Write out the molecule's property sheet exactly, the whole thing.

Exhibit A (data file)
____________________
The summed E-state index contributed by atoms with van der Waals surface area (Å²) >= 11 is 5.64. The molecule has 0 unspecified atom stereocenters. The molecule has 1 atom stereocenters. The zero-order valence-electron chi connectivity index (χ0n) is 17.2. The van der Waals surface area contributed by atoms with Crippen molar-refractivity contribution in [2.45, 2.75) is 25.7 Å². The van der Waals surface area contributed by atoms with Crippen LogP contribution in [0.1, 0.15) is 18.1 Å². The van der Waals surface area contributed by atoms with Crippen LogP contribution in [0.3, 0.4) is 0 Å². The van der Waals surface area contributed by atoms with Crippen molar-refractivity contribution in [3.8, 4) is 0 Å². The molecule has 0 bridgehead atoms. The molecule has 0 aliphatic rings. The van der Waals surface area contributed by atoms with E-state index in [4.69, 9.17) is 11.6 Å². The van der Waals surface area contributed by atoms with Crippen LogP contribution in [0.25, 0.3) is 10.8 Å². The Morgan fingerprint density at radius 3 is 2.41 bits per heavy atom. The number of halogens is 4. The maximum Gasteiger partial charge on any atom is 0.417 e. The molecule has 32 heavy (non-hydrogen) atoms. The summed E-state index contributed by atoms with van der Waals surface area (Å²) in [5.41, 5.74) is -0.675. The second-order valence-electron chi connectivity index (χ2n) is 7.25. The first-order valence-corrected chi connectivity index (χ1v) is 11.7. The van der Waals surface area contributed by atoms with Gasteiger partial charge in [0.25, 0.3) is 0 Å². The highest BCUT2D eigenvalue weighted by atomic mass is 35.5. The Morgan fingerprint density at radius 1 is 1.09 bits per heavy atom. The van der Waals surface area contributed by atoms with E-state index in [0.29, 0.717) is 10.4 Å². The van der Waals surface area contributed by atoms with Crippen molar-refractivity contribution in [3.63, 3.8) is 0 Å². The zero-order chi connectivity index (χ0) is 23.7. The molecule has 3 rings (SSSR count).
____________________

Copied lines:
The summed E-state index contributed by atoms with van der Waals surface area (Å²) >= 11 is 5.64. The molecule has 0 unspecified atom stereocenters. The molecule has 1 atom stereocenters. The zero-order valence-electron chi connectivity index (χ0n) is 17.2. The van der Waals surface area contributed by atoms with Crippen molar-refractivity contribution in [2.45, 2.75) is 25.7 Å². The van der Waals surface area contributed by atoms with Crippen LogP contribution in [0.1, 0.15) is 18.1 Å². The van der Waals surface area contributed by atoms with Crippen LogP contribution in [0.3, 0.4) is 0 Å². The van der Waals surface area contributed by atoms with Crippen molar-refractivity contribution in [3.8, 4) is 0 Å². The molecule has 0 bridgehead atoms. The molecule has 0 aliphatic rings. The van der Waals surface area contributed by atoms with E-state index in [4.69, 9.17) is 11.6 Å². The van der Waals surface area contributed by atoms with Crippen LogP contribution in [0.25, 0.3) is 10.8 Å². The Morgan fingerprint density at radius 3 is 2.41 bits per heavy atom. The number of halogens is 4. The maximum Gasteiger partial charge on any atom is 0.417 e. The molecule has 32 heavy (non-hydrogen) atoms. The summed E-state index contributed by atoms with van der Waals surface area (Å²) in [5.41, 5.74) is -0.675. The second-order valence-electron chi connectivity index (χ2n) is 7.25. The first-order valence-corrected chi connectivity index (χ1v) is 11.7. The van der Waals surface area contributed by atoms with Gasteiger partial charge in [0.25, 0.3) is 0 Å². The highest BCUT2D eigenvalue weighted by atomic mass is 35.5. The Morgan fingerprint density at radius 1 is 1.09 bits per heavy atom. The van der Waals surface area contributed by atoms with E-state index in [0.29, 0.717) is 10.4 Å². The van der Waals surface area contributed by atoms with Crippen molar-refractivity contribution in [3.63, 3.8) is 0 Å². The zero-order chi connectivity index (χ0) is 23.7. The molecule has 3 rings (SSSR count).